Astronomers have long been intrigued by the idea of panspermia, or the theory that organisms can travel around the solar system on comets and debris from meteor strikes. Now, advances in computer technology have made it possible to simulate the journeys of such objects and map out where they might have traveled. In what may be the most extended simulation yet, a group of researchers led by Rachel Worth of Penn State University has calculated how many Earth rocks large enough to shelter life have been ejected by asteroid impacts over the past 3.5 billion years.
According to their study, published in the journal Astrobiology, the most famous of these impacts–which occurred near Chicxulub, Mexico some 65 million years ago–may have launched some chunks of debris as far as Europa, a satellite of Jupiter that boasts a liquid ocean covered by a crust of ice. A good deal more might have made it the shorter distance (an average of 140 million miles) to Mars. Their conclusions suggest that if extraterrestrial life is discovered on the planets or their moons in future, scientists may have to trace its roots back to Earth. According to the researchers: “Any life found there cannot be assumed to be of independent origin.”
The researchers began their study by estimating the number of rocks larger than three meters that had been ejected from the Earth in major impacts over billions of years. Three meters, they believe, is the minimum size necessary to protect microbes from Sun’s radiation over a journey that could have lasted some 10 million years. While many of these rocks remained in Earth’s orbit, and others were pulled towards the Sun or left the solar system entirely, a relatively small but significant number traveled all the way to Mars and Jupiter’s moons, where they could have sustained life. According to Worth, around 360,000 large rocks reached Mars in historical asteroid impacts, and around six made their way all the way to Europa.
The asteroid that struck near Chicxulub some 65 million years ago is believed to have triggered a massive wave of volcanic eruptions and wildfires across the planet. The resulting dust and smoke may have choked out most life forms, including the giant dinosaurs that had roamed Earth for some 135 million years before disappearing around that same time. The new study holds that the Chicxulub impact also launched 70 billion kilograms of rock into space, of which researchers say 20,000 kilograms could have traveled as far as Europa. They estimate that there’s a better than 50-50 chance that a rock big enough to shelter life arrived at Jupiter’s icy moon. As for the Red Planet, Worth told BBC News that “I’d be surprised if life hasn’t gotten to Mars.” If extraterrestrial life is discovered on the planets or their moons in future, she and her colleagues argue, its roots may have to be traced back to Earth, as “any life found there cannot be assumed to be of independent origin.”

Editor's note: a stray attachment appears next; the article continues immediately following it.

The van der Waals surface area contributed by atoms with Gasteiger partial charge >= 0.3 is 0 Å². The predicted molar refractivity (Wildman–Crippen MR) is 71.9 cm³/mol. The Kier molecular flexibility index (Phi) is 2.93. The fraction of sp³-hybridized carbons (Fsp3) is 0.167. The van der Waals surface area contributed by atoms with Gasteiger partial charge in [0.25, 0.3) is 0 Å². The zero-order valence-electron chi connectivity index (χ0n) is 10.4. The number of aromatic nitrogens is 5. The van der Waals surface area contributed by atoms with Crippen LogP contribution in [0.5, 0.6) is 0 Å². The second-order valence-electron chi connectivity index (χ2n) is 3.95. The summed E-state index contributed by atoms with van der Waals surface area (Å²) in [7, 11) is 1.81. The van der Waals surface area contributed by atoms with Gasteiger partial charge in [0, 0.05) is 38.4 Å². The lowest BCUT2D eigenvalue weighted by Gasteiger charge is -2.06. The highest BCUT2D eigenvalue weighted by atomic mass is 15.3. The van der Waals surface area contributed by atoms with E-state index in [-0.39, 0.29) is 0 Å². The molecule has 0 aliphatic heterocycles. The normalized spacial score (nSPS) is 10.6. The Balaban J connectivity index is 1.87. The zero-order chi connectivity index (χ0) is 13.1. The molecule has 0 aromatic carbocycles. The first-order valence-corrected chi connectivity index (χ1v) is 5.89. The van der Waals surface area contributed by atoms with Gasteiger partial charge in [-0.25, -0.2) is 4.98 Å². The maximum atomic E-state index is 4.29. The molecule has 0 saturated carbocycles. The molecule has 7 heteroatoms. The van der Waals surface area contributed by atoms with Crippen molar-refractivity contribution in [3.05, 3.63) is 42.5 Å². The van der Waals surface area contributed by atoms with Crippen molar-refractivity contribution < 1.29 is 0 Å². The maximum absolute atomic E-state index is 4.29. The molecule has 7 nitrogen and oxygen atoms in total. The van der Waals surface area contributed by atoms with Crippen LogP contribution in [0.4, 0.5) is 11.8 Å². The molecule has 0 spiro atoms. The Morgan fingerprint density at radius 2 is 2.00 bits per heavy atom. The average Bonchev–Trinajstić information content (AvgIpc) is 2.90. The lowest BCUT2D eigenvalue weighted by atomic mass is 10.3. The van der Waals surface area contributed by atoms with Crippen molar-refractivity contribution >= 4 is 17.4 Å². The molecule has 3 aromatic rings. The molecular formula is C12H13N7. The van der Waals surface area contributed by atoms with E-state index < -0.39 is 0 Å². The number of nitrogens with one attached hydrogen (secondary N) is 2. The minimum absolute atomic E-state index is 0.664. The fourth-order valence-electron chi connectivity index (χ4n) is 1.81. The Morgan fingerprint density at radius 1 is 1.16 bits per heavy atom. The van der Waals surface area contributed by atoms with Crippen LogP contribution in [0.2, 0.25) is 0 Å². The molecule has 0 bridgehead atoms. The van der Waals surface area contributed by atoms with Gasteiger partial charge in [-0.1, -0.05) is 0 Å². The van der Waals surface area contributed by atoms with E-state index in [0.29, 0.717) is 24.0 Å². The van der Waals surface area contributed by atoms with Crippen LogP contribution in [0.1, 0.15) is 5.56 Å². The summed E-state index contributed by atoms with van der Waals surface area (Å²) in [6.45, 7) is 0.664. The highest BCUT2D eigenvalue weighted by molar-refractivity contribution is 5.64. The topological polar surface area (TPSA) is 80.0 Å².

Even if an organism did survive the epic journey, however, it would have to find a hospitable climate. While Europa, Mars and Titan have all likely held water, the thick ice crust on Europa’s lake may have been difficult to penetrate. And while Mars has shown little evidence of flowing water during the last 3.5 billion years (the most likely time for Earth life to have arrived), the reverse journey of Martian material to Earth seems much more likely. According to Worth: “Billions [of meteorites] have fallen on Earth from Mars since the dawn of our planetary system. It is even possible that life on Earth originated on Mars.”
The theory that a giant impact from an asteroid or comet led to the extinction of the dinosaurs has provoked much controversy over the past several decades. It began with the discovery of a layer of clay on Earth’s surface enriched with iridium, a rare metal on Earth but relatively common in space rocks. In 1980, the father-and-son team Luis and Walter Alvarez, along with Frank Asaro and Helen Michel, proposed that the “iridium anomaly” indicated that an extraterrestrial collision caused the demise of the dinosaurs (known as the end-Cretaceous or Cretaceous-Tertiary event, or the K-T boundary). At the time, the conventional wisdom was that the extinction must have occurred gradually, and their theory met with widespread resistance. Then in 1991, researchers confirmed that the giant crater at Chicxulub was formed around the time of the K-T boundary. Much more recent findings, published this past February in the journal Science, indicate that these events occurred no more than 33,000 years apart. Such evidence, along with the iridium anomaly, has convinced many scientists of the likelihood of the asteroid theory, though debate still continues.